A thick chunk of turbot roasted and served with hollandaise is one of life’s great pleasures. Gastronomically speaking, turbot rules the flatfish kingdom. It’s the larger cousin of the brill, and has been loved by mankind for over 2,000 years. Despite its less classy Scottish nickname of bannock fluke, which means ‘left-eyed oat cake’, make no mistake this is a fish for very special occasions.
How do we prepare this fish?
We clean and prepare the Turbot and cut it into T-bone steaks ready to cook at home.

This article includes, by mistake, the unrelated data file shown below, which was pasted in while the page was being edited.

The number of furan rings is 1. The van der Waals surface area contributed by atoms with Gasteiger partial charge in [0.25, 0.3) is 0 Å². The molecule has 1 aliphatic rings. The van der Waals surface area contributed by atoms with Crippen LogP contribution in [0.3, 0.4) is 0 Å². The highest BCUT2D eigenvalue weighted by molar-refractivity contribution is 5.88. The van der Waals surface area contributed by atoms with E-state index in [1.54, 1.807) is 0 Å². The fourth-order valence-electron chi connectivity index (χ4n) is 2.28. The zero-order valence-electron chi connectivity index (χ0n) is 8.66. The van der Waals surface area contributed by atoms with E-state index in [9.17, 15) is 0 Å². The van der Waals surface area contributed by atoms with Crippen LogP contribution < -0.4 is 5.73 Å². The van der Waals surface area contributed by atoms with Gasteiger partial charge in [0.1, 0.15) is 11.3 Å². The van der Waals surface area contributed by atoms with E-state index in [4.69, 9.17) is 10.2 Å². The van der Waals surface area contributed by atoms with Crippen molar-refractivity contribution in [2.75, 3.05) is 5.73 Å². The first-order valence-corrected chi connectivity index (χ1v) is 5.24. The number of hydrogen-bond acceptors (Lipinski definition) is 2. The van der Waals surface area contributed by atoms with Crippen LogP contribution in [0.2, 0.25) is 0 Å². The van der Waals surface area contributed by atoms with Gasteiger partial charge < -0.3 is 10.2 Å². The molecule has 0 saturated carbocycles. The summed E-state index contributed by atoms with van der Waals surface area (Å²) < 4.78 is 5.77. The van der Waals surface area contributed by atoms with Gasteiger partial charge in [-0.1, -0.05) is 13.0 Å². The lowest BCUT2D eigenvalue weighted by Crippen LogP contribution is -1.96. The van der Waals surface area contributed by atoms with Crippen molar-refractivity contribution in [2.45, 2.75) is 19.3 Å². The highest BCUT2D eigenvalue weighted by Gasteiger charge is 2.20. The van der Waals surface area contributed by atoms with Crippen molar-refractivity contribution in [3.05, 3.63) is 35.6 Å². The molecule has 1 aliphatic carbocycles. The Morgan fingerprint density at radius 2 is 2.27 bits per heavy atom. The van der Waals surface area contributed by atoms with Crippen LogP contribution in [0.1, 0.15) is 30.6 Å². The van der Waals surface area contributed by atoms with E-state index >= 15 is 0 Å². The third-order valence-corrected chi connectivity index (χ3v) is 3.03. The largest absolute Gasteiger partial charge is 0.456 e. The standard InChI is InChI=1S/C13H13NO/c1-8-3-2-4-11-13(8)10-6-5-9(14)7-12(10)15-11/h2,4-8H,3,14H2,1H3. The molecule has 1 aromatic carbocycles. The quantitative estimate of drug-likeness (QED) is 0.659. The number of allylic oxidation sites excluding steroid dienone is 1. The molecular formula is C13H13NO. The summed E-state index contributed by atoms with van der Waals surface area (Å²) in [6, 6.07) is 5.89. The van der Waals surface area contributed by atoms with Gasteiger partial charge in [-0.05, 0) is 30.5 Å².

Most of the turbot’s subtle aroma is concentrated in its skin, and is matched by an equally delicate seawater flavour balanced by a faint hint of sweetness. But although the flavour is appealing, it is its superb texture that has won it its ‘King of Fish’ reputation. Firm and substantial with a juicy elasticity, the white flesh breaks into large, even flakes with a silky, gelatinous character.
Turbot is a very good source of protein, and vitamins B3 and B12. It also contains the minerals selenium, magnesium and phosphorous. Per 100 g/4 oz: 95 kcals, 2.7 g fat
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